Following is a summary of current health news briefs.
Trump administration announces plans to ban flavored e-cigarettes
The Trump administration announced plans on Wednesday to remove all flavored e-cigarettes from store shelves in a crackdown on vaping after a handful of deaths and potentially hundreds of lung illnesses were tied to the practice. President Donald Trump and top U.S. officials expressed concern about data showing that flavored vaping products had drawn millions of children into nicotine addiction.
'It is time to stop vaping': Kansas reports sixth U.S. death linked to mystery illness
A Kansas resident was the sixth person to die in the United States of a mysterious respiratory illness related to vaping, state officials said on Tuesday, as public health officials scrambled to understand a nationwide health problem. "It is time to stop vaping," Kansas State Health Officer Dr. Lee Norman Norman said in a statement. "If you or a loved one is vaping, please stop."
Sleeping on back may not lead to worse pregnancy outcomes
Although doctors often tell pregnant women it's safest to sleep on their left side, a new study suggests sleeping in other positions may not be a problem. Researchers examined data on outcomes for 8,709 pregnant women who completed at least one sleep questionnaire before they reached 30 weeks' gestation. Overall, 1,903 women, or 22%, experienced serious complications like dangerously high blood pressure, stillbirth or a newborn small for its gestational age.
From removing doors to checking sleeves, U.S. schools seek to snuff out vaping
Students caught vaping in school can expect a lot more than a warning or detention in one North Texas district starting this fall. They will be forced to attend a special, isolated disciplinary school for a month. "Hopefully it's more of a deterrent," said Michael Stevens, superintendent of Channing Independent School District, about 50 miles northwest of Amarillo, referring to the new policy. "It's a severe health problem."
U.S. tells cannabis companies not to advertise disease treatments without science
The top U.S. consumer and trade regulator said on Tuesday it had warned three companies selling products infused with cannabidiol that it was illegal to advertise that such products could fight disease without providing credible scientific evidence. In recent years, the chemical derived from the cannabis plant, commonly called CBD, has been touted as alleviating countless physical ailments.
Purdue Pharma reaches tentative opioid settlement: sources
OxyContin maker Purdue Pharma LP reached a tentative agreement with some plaintiffs to resolve widespread litigation over its alleged role in fueling the U.S. opioid crisis and plans to tussle with states opposing its settlement offer in bankruptcy proceedings starting as soon as next week, people familiar with the matter said. On Wednesday, lead lawyers representing more than 2,000 cities, counties and other plaintiffs suing Purdue, along with 23 states and three U.S. territories, were on board with an offer from the company and its controlling Sackler family to settle lawsuits in a deal valued at up to $12 billion, the people said.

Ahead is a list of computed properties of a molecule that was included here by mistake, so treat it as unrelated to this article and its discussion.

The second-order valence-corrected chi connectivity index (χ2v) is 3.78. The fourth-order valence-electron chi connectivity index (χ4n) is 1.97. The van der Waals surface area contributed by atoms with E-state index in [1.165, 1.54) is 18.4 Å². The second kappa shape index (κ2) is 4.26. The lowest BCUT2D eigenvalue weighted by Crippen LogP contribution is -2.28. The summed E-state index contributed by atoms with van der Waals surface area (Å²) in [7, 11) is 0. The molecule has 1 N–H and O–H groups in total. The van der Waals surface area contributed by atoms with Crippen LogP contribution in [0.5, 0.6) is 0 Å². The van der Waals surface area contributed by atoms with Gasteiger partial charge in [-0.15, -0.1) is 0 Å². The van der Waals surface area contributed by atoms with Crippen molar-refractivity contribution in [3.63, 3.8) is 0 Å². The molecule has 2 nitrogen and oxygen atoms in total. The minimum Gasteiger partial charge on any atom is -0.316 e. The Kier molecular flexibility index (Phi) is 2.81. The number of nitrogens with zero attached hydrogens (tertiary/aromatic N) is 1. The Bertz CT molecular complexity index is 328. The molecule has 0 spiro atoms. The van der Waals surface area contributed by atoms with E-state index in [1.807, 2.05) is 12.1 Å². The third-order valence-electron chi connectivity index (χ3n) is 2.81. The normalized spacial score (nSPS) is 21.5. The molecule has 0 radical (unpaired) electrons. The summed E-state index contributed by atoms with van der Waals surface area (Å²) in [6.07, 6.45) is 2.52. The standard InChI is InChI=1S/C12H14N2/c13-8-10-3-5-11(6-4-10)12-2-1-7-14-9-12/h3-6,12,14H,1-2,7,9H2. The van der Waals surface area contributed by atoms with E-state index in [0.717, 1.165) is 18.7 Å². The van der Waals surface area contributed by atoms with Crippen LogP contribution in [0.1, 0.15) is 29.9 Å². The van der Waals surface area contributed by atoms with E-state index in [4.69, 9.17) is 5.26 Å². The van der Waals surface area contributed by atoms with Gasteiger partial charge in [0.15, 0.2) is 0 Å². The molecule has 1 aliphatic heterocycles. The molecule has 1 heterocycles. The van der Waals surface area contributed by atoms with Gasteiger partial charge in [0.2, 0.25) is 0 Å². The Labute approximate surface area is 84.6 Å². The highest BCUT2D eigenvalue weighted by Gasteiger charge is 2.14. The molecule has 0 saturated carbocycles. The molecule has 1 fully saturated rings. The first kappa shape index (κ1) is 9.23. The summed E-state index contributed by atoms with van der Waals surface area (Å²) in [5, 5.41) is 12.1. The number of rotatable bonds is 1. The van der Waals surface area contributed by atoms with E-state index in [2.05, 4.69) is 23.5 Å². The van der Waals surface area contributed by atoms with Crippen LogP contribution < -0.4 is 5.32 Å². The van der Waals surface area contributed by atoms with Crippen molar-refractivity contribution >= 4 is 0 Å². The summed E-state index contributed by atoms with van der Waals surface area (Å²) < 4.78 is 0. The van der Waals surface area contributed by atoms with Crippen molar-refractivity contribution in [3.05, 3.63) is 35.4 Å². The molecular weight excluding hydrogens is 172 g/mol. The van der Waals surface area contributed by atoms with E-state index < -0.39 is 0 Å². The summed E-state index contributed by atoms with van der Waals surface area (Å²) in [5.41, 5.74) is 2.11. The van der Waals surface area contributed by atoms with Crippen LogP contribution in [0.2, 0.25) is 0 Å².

Canadian court rules parts of assisted-suicide law violate patient rights
Two severely ill and handicapped Canadians can ask for immediate help in ending their lives, a court in the province of Quebec ruled on Wednesday, in a judgment that deemed parts of the country's existing laws governing physician-assisted suicide as unconstitutional. Quebec Superior Court Judge Christine Baudouin sided with Jean Truchon, 51, and Nicole Gladu, 73, who are both in severe pain and have incurable medical conditions. The two argued that laws governing eligibility for assisted suicide were too restrictive by limiting access to those facing "foreseeable death."
All of the Democratic presidential candidates debating on Thursday say universal healthcare is a top priority. They disagree, however, on the best path to achieve it. U.S. Senator Bernie Sanders has championed the ambitious goal known as "Medicare for All," which would replace the current patchwork healthcare structure with a single-payer system. The plan would provide government coverage to everyone based on the existing federal Medicare program for Americans 65 and older and would effectively eliminate private insurance.
Some disparities in U.S. hospital care may start in the ambulance
Even when patients live in the same communities, and close to the same hospitals, there are small racial and ethnic differences in where they're taken by ambulance crews, a U.S. study suggests. Researchers examined data on 864,750 Medicare enrollees who had emergency room visits from 2006 to 2012, including 458,701 cases when patients were transported to the ER by emergency medical services (EMS).
Not so fast: CDC isn't ready to blame illicit 'street vapes' for illnesses
U.S. health investigators are casting a wide net to understand what is sickening hundreds of vapers across the country and still have not ruled out any product on the market, even as vaping industry officials highlight the potential role of illegal cannabis products. Dr Dana Meaney-Delman is leading the U.S. Centers for Disease Control and Prevention's investigation into the culprit behind at least five confirmed deaths and 450 reported cases of lung illness linked with use of the devices.
(This story has not been edited by Devdiscourse staff and is auto-generated from a syndicated feed.)